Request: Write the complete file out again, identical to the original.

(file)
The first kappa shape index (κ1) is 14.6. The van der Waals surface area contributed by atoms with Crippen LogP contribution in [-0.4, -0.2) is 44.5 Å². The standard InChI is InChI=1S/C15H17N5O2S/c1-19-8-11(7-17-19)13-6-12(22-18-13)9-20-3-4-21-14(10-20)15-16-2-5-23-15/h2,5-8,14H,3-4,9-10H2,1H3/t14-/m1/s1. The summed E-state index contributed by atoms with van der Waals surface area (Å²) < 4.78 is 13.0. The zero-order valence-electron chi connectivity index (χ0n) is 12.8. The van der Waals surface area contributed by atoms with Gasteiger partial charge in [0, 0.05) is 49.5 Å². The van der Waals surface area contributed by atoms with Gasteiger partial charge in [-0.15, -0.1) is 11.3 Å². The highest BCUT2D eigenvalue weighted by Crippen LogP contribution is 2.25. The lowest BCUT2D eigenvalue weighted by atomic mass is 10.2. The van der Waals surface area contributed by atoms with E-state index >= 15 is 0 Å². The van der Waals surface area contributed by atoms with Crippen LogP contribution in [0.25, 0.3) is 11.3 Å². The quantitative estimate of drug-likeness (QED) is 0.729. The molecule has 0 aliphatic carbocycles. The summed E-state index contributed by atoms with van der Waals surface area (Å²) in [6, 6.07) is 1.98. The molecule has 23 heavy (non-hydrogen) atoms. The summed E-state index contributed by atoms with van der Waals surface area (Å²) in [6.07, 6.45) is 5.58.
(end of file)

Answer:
The first kappa shape index (κ1) is 14.6. The van der Waals surface area contributed by atoms with Crippen LogP contribution in [-0.4, -0.2) is 44.5 Å². The standard InChI is InChI=1S/C15H17N5O2S/c1-19-8-11(7-17-19)13-6-12(22-18-13)9-20-3-4-21-14(10-20)15-16-2-5-23-15/h2,5-8,14H,3-4,9-10H2,1H3/t14-/m1/s1. The summed E-state index contributed by atoms with van der Waals surface area (Å²) < 4.78 is 13.0. The zero-order valence-electron chi connectivity index (χ0n) is 12.8. The van der Waals surface area contributed by atoms with Gasteiger partial charge in [0, 0.05) is 49.5 Å². The van der Waals surface area contributed by atoms with Gasteiger partial charge in [-0.15, -0.1) is 11.3 Å². The highest BCUT2D eigenvalue weighted by Crippen LogP contribution is 2.25. The lowest BCUT2D eigenvalue weighted by atomic mass is 10.2. The van der Waals surface area contributed by atoms with E-state index >= 15 is 0 Å². The van der Waals surface area contributed by atoms with Crippen LogP contribution in [0.25, 0.3) is 11.3 Å². The quantitative estimate of drug-likeness (QED) is 0.729. The molecule has 0 aliphatic carbocycles. The summed E-state index contributed by atoms with van der Waals surface area (Å²) in [6, 6.07) is 1.98. The molecule has 23 heavy (non-hydrogen) atoms. The summed E-state index contributed by atoms with van der Waals surface area (Å²) in [6.07, 6.45) is 5.58.